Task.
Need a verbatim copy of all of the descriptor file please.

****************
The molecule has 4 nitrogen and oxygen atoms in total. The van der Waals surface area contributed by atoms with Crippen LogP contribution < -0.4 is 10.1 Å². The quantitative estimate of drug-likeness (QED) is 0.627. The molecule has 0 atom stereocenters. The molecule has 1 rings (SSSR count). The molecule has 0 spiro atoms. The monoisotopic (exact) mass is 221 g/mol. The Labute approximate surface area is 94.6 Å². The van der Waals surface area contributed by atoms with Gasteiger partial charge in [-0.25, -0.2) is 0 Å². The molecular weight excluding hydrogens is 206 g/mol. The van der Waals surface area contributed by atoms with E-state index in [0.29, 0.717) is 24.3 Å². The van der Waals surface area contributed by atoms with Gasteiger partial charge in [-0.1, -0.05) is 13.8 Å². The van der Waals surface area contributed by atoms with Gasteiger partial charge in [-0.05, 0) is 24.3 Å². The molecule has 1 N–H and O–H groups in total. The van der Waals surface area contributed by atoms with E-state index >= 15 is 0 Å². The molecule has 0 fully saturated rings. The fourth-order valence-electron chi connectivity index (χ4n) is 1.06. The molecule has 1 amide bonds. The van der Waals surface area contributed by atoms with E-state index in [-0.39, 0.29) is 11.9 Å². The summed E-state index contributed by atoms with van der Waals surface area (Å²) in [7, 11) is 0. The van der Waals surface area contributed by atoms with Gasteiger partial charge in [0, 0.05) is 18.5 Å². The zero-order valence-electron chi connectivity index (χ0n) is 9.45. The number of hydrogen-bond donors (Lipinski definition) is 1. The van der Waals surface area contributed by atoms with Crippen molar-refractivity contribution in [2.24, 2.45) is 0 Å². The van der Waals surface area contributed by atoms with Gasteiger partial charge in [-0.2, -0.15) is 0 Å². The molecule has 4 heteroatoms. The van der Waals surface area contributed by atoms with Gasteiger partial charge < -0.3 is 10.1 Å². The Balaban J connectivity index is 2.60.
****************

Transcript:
The molecule has 4 nitrogen and oxygen atoms in total. The van der Waals surface area contributed by atoms with Crippen LogP contribution < -0.4 is 10.1 Å². The quantitative estimate of drug-likeness (QED) is 0.627. The molecule has 0 atom stereocenters. The molecule has 1 rings (SSSR count). The molecule has 0 spiro atoms. The monoisotopic (exact) mass is 221 g/mol. The Labute approximate surface area is 94.6 Å². The van der Waals surface area contributed by atoms with Gasteiger partial charge in [-0.25, -0.2) is 0 Å². The molecular weight excluding hydrogens is 206 g/mol. The van der Waals surface area contributed by atoms with E-state index in [0.29, 0.717) is 24.3 Å². The van der Waals surface area contributed by atoms with Gasteiger partial charge in [-0.1, -0.05) is 13.8 Å². The van der Waals surface area contributed by atoms with Gasteiger partial charge in [-0.05, 0) is 24.3 Å². The molecule has 1 N–H and O–H groups in total. The van der Waals surface area contributed by atoms with E-state index >= 15 is 0 Å². The molecule has 0 fully saturated rings. The fourth-order valence-electron chi connectivity index (χ4n) is 1.06. The molecule has 1 amide bonds. The van der Waals surface area contributed by atoms with E-state index in [-0.39, 0.29) is 11.9 Å². The summed E-state index contributed by atoms with van der Waals surface area (Å²) in [7, 11) is 0. The van der Waals surface area contributed by atoms with Gasteiger partial charge in [0, 0.05) is 18.5 Å². The zero-order valence-electron chi connectivity index (χ0n) is 9.45. The number of hydrogen-bond donors (Lipinski definition) is 1. The van der Waals surface area contributed by atoms with Crippen molar-refractivity contribution in [2.24, 2.45) is 0 Å². The van der Waals surface area contributed by atoms with Gasteiger partial charge in [-0.2, -0.15) is 0 Å². The molecule has 4 heteroatoms. The van der Waals surface area contributed by atoms with Gasteiger partial charge < -0.3 is 10.1 Å². The Balaban J connectivity index is 2.60.